Here’s a preview of President Donald Trump's infrastructure plan, which includes rural grants and support for 'transformative' projects

Key Points
  • The White House's aim is to pull back the curtain on its plan to address the infrastructure agenda in mid-February, administration officials told CNBC.
  • The plan divides resources among six, broad principles including grants for rural states and transformative projects, such as Elon Musk's Hyperloop.
Sergio Hernandez works on the median just east of the new I-25 interchange in Castle Rock, Colorado.
Helen H. Richardson | The Denver Post | Getty lmages

During his maiden State of the Union speech, President Donald Trump is expected to made broad references to rebuilding America's infrastructure. The White House's aim is to pull back the curtain on its plan to address that agenda in mid-February, according to four White House officials, who discussed the draft proposal on the condition of anonymity.

The plan divides resources among six, broad principles:

  • Incentives for cities and states to create dedicated revenue streams for their own projects
  • Block grants for rural states, a portion of which officials say will be targeted toward broadband access
  • Expansion of existing federal loan programs, namely through the Transportation Infrastructure Finance and Innovation Act (TIFIA) and the Railroad Rehabilitation & Improvement Financing (RRIF) program
  • Transformative projects, like Elon Musk's Hyperloop, which officials say would require private financing
  • Workforce development, programs that procure and retrain employees
  • Permiting reform that shortens government approval for projects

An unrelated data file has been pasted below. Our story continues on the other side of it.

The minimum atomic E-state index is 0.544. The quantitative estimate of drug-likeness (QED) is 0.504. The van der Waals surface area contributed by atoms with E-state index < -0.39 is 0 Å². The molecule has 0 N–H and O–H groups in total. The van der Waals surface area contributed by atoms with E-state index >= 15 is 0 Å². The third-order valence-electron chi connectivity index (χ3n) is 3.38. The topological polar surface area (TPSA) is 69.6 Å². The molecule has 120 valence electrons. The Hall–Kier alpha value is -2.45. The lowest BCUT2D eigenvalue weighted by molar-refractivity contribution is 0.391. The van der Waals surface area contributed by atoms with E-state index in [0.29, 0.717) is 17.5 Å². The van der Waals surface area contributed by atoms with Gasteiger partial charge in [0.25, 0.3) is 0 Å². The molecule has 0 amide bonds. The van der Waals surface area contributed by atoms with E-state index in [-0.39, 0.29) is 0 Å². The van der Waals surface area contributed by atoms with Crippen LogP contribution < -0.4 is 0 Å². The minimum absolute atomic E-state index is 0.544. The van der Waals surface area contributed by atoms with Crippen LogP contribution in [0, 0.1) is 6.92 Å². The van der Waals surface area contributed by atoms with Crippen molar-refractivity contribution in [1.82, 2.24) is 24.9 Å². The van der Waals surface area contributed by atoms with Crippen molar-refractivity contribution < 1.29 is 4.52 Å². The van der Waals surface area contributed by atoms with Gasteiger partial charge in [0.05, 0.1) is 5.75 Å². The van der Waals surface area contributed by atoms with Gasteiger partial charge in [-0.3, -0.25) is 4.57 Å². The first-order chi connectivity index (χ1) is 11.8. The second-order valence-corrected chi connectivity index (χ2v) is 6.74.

"I am asking both parties to come together to give us the safe, fast, reliable, and modern infrastructure our economy needs and our people deserve," Trump will say in his State of the Union address, according to excerpts released hours before the speech.

The length of the plan to be released is still under consideration, with one estimate that it will run 10 to 15 pages. The White House wants to show its work for the last year, while avoiding the criticism it received upon the one-page, double-spaced release of its tax plan in April 2017. On the other hand, officials worry that providing too much detail would cause conversations to devolve into unproductive nitpicking.

Congress will be tasked with channeling the White House principles and members' demands – without earmarks – into fully baked legislative text, all before the midterm election season dries up the legislative appetite.

The upfront price tag for the package continues to be $200 billion, paid for by siphoning funds from other federal agencies. Of that amount, roughly $100 billion will go toward state and local incentives and $50 billion would go toward rural programs; the rest would be split among the remaining four principles. One White House official suggested the federal government's total contribution would need to increase in order to secure support from Democrats, who have proposed a $1 trillion program paid for entirely by federal outlays.

The size of the total package is unclear, as it depends entirely on the ability of the federal government to leverage its own funding to extract investment from states, cities and the private sector.